Our conductor brought his usual repartee to proceedings, as well as some enjoyable arrangements of The First Nowell and O come all ye faithful.
As always there was something for everyone and it was good to see a large audience visibly enjoying the hard work that the choir put in, with a fresh and flexible sound and a real relish for the music.

Summer Concert Review

The Singers joined forces with Michael Horner and his trio for a concert of fresh arrangements of old favourites including The Teddy Bears’ Picnic, I do like to be beside the seaside, My love is like a red, red rose and arrangements of folk songs for choir and jazz trio by Bob Chilcott.

An enthusiastic audience filled St Andrew’s Church in Melbourne for this light summer event and went away full of good tunes, sumptuous singing and pre-concert chat and drinks, as Singers’ concerts are more than just musical occasions!

The choir sounded on top form with bright and fulsome blend, and tackled some challenging repertoire with aplomb; in ending with Bob Chilcott’s Irish Blessing we paid tribute to our departing accompanist, Matthew Kelley, as he completes two years with us and Chelmsford Cathedral.

Summer Concert

Saturday 1st July 2023 St Andrews Church, Melbourne, CM1 2DT

An evening of light music for a Summer’s evening performed by The Chelmsford Singers and the Michael Horner Trio featuring Jazz Folk Songs by Bob Chilcott and a feast of familiar tunes in varied arrangements – it promises to be fun!

Spring Concert Review

The Chelmsford Singers recently took a brief visit to the Bavarian Highlands courtesy of Edward Elgar who set poems by his wife Alice following a holiday in the area: the songs give the choir an excellent opportunity to show their range and skill and the Singers brought them off with style and panache, accompanied very capably by their accompanist Matthew Kelley. 

Attractive partsongs by Gustav Holst, setting largely unfamiliar texts, formed part of the programme along with imaginative folk-song arrangements by John Rutter, giving opportunities for each voice part to have solo lines and the other parts accompanied effectively and sensitively.

Two rarely-heard works by Armstrong Gibbs completed the choral offering: ‘How Happy the Lover’, a setting of words by Dryden in a pastiche contemporary style was followed by the ballad ‘Keith of Ravelston’ a dramatic miniature with demanding parts for the choir despite its brief length. Poems by John Clare and Arthur Shearly Cripps, read by choir members, offered a change of texture and organ solos by Amstrong Gibbs, played by James Davy, rounded out this evening of music for spring, sending the enthusiastic audience away with a light step!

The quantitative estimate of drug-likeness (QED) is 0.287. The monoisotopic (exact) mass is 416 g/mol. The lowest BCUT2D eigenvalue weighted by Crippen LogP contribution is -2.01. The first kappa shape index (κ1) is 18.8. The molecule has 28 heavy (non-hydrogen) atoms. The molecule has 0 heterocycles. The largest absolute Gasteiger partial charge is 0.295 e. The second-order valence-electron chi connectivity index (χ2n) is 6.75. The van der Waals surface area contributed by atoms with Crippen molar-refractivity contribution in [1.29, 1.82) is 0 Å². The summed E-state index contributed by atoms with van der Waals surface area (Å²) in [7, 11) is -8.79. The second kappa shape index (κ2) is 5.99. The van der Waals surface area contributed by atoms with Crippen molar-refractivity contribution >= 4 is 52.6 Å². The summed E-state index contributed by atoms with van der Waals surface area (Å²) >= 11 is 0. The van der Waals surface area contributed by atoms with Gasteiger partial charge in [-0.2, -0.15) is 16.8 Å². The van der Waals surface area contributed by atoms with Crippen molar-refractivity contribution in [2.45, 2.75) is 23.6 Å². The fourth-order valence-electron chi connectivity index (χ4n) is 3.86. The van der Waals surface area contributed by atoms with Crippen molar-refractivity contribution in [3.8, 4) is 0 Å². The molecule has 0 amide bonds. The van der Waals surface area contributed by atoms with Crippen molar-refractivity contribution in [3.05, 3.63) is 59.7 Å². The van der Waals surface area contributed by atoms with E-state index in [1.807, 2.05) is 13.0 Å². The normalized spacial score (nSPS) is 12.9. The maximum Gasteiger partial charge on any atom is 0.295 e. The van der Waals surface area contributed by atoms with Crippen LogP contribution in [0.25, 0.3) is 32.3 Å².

Our next concert will be on Saturday 1 July, featuring music for choir and jazz trio including works by Bob Chilcott, John Rutter, and a feast of favourite songs in arrangements for a light-hearted Summer’s evening. Tickets available soon.

Happy New Year everyone !

We begin rehearsals for our Spring Concert on Tuesday January 10th 2023. Looking forward to seeing you all ! It’s really good to see how we are progressing as a choir and James, our Music Director, is really looking forward to working on new repertoire in the new year, when we will be learning and rehearsing secular works by Rutter, Holst, Elgar, and Gibbs.

Latest concert

After four years without a major orchestral concert to prepare for, the Singers gave a sparkling and joyous account of A Time to Dance, an hour-long cantata by Alec Roth featuring the Chelmsford Singers, Chelmsford Cathedral Choir, four outstanding soloists and the Chelmsford Sinfonietta. Coupled with choral works by Herbert Howells (A Hymn for St Cecilia) and J S Bach (the rarely-heard Missa in F) the most recent item on the programme was a huge hit with audience and performers alike, all the more wonderfully for being an unfamiliar to nearly everyone involved – the presence of the original bass soloist added a connection to the work’s first performance in 2012. A triumphant evening that opened with a brass fanfare by Benjamin Britten, and passed through choral and vocal movements with stunning instrumental solos, ended with all of the singers downing their scores to sing and dance in a celebration of the return of music-making after the strictures of the pandemic.

Christmas is coming . . .

The next concert that the Singers will host is a programme of Christmas music, celebrating Ralph Vaughan Williams in his 150th anniversary year, featuring his Fantasia on Christmas Carols, along with choral classics and audience favourites with something for everyone. Do join us for that if you can!